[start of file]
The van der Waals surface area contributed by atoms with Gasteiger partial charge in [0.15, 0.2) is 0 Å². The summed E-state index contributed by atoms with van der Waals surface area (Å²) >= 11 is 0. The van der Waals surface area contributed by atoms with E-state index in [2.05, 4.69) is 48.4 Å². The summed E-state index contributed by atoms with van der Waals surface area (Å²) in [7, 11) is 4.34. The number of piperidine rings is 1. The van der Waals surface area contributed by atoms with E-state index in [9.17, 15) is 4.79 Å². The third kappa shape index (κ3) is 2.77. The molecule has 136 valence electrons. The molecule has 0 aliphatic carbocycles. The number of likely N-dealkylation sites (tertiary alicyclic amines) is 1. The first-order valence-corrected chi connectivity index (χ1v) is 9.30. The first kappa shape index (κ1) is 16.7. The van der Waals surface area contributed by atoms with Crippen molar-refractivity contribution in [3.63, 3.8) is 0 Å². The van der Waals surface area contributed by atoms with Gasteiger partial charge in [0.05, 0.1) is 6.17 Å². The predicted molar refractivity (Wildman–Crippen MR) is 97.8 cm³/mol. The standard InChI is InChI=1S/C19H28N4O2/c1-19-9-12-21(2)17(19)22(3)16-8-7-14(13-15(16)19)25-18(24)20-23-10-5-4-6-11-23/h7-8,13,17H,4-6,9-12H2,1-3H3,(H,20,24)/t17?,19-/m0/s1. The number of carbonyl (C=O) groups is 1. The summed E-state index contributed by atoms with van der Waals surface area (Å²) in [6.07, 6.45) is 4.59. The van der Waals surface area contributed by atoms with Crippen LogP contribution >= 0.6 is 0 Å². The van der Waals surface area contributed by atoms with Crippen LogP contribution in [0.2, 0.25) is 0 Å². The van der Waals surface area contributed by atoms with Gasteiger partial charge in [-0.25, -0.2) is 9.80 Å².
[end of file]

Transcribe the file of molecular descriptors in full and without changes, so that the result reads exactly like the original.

The van der Waals surface area contributed by atoms with Gasteiger partial charge in [0.15, 0.2) is 0 Å². The summed E-state index contributed by atoms with van der Waals surface area (Å²) >= 11 is 0. The van der Waals surface area contributed by atoms with E-state index in [2.05, 4.69) is 48.4 Å². The summed E-state index contributed by atoms with van der Waals surface area (Å²) in [7, 11) is 4.34. The number of piperidine rings is 1. The van der Waals surface area contributed by atoms with E-state index in [9.17, 15) is 4.79 Å². The third kappa shape index (κ3) is 2.77. The molecule has 136 valence electrons. The molecule has 0 aliphatic carbocycles. The number of likely N-dealkylation sites (tertiary alicyclic amines) is 1. The first-order valence-corrected chi connectivity index (χ1v) is 9.30. The first kappa shape index (κ1) is 16.7. The van der Waals surface area contributed by atoms with Crippen molar-refractivity contribution in [3.63, 3.8) is 0 Å². The van der Waals surface area contributed by atoms with Gasteiger partial charge in [0.05, 0.1) is 6.17 Å². The predicted molar refractivity (Wildman–Crippen MR) is 97.8 cm³/mol. The standard InChI is InChI=1S/C19H28N4O2/c1-19-9-12-21(2)17(19)22(3)16-8-7-14(13-15(16)19)25-18(24)20-23-10-5-4-6-11-23/h7-8,13,17H,4-6,9-12H2,1-3H3,(H,20,24)/t17?,19-/m0/s1. The number of carbonyl (C=O) groups is 1. The summed E-state index contributed by atoms with van der Waals surface area (Å²) in [6.07, 6.45) is 4.59. The van der Waals surface area contributed by atoms with Crippen LogP contribution >= 0.6 is 0 Å². The van der Waals surface area contributed by atoms with Crippen LogP contribution in [0.2, 0.25) is 0 Å². The van der Waals surface area contributed by atoms with Gasteiger partial charge in [-0.25, -0.2) is 9.80 Å².